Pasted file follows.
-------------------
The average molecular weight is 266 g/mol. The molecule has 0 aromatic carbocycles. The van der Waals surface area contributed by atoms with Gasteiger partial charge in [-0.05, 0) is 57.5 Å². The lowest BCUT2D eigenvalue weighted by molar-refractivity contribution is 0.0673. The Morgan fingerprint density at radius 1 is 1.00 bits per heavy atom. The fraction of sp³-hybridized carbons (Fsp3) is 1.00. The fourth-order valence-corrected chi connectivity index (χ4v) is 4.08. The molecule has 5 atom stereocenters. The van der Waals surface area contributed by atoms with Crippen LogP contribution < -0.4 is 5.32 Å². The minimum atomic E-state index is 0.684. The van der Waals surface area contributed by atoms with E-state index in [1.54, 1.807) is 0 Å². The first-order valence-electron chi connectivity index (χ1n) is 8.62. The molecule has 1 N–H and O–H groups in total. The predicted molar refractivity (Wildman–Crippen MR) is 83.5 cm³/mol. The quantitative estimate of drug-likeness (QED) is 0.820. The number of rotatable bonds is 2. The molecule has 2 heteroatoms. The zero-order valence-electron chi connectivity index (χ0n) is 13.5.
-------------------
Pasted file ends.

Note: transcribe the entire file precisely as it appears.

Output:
The average molecular weight is 266 g/mol. The molecule has 0 aromatic carbocycles. The van der Waals surface area contributed by atoms with Gasteiger partial charge in [-0.05, 0) is 57.5 Å². The lowest BCUT2D eigenvalue weighted by molar-refractivity contribution is 0.0673. The Morgan fingerprint density at radius 1 is 1.00 bits per heavy atom. The fraction of sp³-hybridized carbons (Fsp3) is 1.00. The fourth-order valence-corrected chi connectivity index (χ4v) is 4.08. The molecule has 5 atom stereocenters. The van der Waals surface area contributed by atoms with Crippen LogP contribution < -0.4 is 5.32 Å². The minimum atomic E-state index is 0.684. The van der Waals surface area contributed by atoms with E-state index in [1.54, 1.807) is 0 Å². The first-order valence-electron chi connectivity index (χ1n) is 8.62. The molecule has 1 N–H and O–H groups in total. The predicted molar refractivity (Wildman–Crippen MR) is 83.5 cm³/mol. The quantitative estimate of drug-likeness (QED) is 0.820. The number of rotatable bonds is 2. The molecule has 2 heteroatoms. The zero-order valence-electron chi connectivity index (χ0n) is 13.5.